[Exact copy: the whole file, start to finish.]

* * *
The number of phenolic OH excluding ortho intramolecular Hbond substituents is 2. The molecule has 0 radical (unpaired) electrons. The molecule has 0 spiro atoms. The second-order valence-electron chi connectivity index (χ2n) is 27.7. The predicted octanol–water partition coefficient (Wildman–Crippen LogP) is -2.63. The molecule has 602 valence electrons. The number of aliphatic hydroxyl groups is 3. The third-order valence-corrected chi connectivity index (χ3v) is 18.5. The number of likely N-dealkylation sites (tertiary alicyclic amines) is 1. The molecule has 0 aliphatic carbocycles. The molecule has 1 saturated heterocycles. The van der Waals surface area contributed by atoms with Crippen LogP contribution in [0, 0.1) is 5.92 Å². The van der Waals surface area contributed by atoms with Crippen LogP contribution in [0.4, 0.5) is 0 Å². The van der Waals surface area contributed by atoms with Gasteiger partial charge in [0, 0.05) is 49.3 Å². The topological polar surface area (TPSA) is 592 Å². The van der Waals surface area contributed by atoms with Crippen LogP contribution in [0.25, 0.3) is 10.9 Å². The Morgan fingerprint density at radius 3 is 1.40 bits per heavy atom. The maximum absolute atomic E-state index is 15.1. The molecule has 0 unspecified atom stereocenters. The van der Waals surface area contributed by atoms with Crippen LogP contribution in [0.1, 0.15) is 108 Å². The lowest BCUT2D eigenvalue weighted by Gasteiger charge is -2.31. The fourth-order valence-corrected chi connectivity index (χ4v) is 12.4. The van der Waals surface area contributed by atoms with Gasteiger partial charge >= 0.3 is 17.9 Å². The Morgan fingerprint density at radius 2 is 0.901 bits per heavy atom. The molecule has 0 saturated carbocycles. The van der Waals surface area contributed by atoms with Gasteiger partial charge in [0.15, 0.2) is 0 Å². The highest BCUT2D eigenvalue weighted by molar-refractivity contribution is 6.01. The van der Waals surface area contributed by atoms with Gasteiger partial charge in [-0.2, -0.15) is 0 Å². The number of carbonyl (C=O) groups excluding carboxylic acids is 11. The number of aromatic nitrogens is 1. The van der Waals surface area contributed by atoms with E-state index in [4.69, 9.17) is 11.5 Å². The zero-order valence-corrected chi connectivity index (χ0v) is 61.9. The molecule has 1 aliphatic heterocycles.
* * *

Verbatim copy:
The number of phenolic OH excluding ortho intramolecular Hbond substituents is 2. The molecule has 0 radical (unpaired) electrons. The molecule has 0 spiro atoms. The second-order valence-electron chi connectivity index (χ2n) is 27.7. The predicted octanol–water partition coefficient (Wildman–Crippen LogP) is -2.63. The molecule has 602 valence electrons. The number of aliphatic hydroxyl groups is 3. The third-order valence-corrected chi connectivity index (χ3v) is 18.5. The number of likely N-dealkylation sites (tertiary alicyclic amines) is 1. The molecule has 0 aliphatic carbocycles. The molecule has 1 saturated heterocycles. The van der Waals surface area contributed by atoms with Crippen LogP contribution in [0, 0.1) is 5.92 Å². The van der Waals surface area contributed by atoms with Crippen LogP contribution in [0.4, 0.5) is 0 Å². The van der Waals surface area contributed by atoms with Gasteiger partial charge in [0, 0.05) is 49.3 Å². The topological polar surface area (TPSA) is 592 Å². The van der Waals surface area contributed by atoms with Crippen LogP contribution in [0.25, 0.3) is 10.9 Å². The Morgan fingerprint density at radius 3 is 1.40 bits per heavy atom. The maximum absolute atomic E-state index is 15.1. The molecule has 0 unspecified atom stereocenters. The van der Waals surface area contributed by atoms with Crippen LogP contribution in [0.1, 0.15) is 108 Å². The lowest BCUT2D eigenvalue weighted by Gasteiger charge is -2.31. The fourth-order valence-corrected chi connectivity index (χ4v) is 12.4. The van der Waals surface area contributed by atoms with Gasteiger partial charge >= 0.3 is 17.9 Å². The Morgan fingerprint density at radius 2 is 0.901 bits per heavy atom. The molecule has 0 saturated carbocycles. The van der Waals surface area contributed by atoms with Gasteiger partial charge in [0.15, 0.2) is 0 Å². The highest BCUT2D eigenvalue weighted by molar-refractivity contribution is 6.01. The van der Waals surface area contributed by atoms with Gasteiger partial charge in [-0.2, -0.15) is 0 Å². The number of carbonyl (C=O) groups excluding carboxylic acids is 11. The number of aromatic nitrogens is 1. The van der Waals surface area contributed by atoms with E-state index in [4.69, 9.17) is 11.5 Å². The zero-order valence-corrected chi connectivity index (χ0v) is 61.9. The molecule has 1 aliphatic heterocycles.